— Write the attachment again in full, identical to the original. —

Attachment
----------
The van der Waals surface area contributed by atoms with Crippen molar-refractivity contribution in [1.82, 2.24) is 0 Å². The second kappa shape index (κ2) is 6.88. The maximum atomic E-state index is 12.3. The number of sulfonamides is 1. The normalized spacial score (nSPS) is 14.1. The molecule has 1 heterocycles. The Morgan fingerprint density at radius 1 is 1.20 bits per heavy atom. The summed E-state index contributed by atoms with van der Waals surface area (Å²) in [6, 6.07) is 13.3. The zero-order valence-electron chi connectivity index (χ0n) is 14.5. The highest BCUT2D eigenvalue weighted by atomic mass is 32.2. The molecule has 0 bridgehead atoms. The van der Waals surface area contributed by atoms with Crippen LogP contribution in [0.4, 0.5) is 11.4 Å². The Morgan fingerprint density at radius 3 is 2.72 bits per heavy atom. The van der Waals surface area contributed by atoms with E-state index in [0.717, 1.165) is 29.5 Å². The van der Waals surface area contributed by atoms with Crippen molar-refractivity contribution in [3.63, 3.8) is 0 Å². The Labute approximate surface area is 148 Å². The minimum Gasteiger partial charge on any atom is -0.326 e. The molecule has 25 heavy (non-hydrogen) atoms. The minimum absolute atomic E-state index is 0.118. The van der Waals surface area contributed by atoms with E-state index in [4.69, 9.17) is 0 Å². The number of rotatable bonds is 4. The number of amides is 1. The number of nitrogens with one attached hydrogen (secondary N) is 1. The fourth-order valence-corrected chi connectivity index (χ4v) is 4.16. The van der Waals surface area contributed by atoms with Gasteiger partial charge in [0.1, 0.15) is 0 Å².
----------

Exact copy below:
The van der Waals surface area contributed by atoms with Crippen molar-refractivity contribution in [1.82, 2.24) is 0 Å². The second kappa shape index (κ2) is 6.88. The maximum atomic E-state index is 12.3. The number of sulfonamides is 1. The normalized spacial score (nSPS) is 14.1. The molecule has 1 heterocycles. The Morgan fingerprint density at radius 1 is 1.20 bits per heavy atom. The summed E-state index contributed by atoms with van der Waals surface area (Å²) in [6, 6.07) is 13.3. The zero-order valence-electron chi connectivity index (χ0n) is 14.5. The highest BCUT2D eigenvalue weighted by atomic mass is 32.2. The molecule has 0 bridgehead atoms. The van der Waals surface area contributed by atoms with Crippen LogP contribution in [0.4, 0.5) is 11.4 Å². The Morgan fingerprint density at radius 3 is 2.72 bits per heavy atom. The van der Waals surface area contributed by atoms with E-state index in [0.717, 1.165) is 29.5 Å². The van der Waals surface area contributed by atoms with Crippen molar-refractivity contribution in [3.63, 3.8) is 0 Å². The Labute approximate surface area is 148 Å². The minimum Gasteiger partial charge on any atom is -0.326 e. The molecule has 25 heavy (non-hydrogen) atoms. The minimum absolute atomic E-state index is 0.118. The van der Waals surface area contributed by atoms with E-state index in [4.69, 9.17) is 0 Å². The number of rotatable bonds is 4. The number of amides is 1. The number of nitrogens with one attached hydrogen (secondary N) is 1. The fourth-order valence-corrected chi connectivity index (χ4v) is 4.16. The van der Waals surface area contributed by atoms with Gasteiger partial charge in [0.1, 0.15) is 0 Å².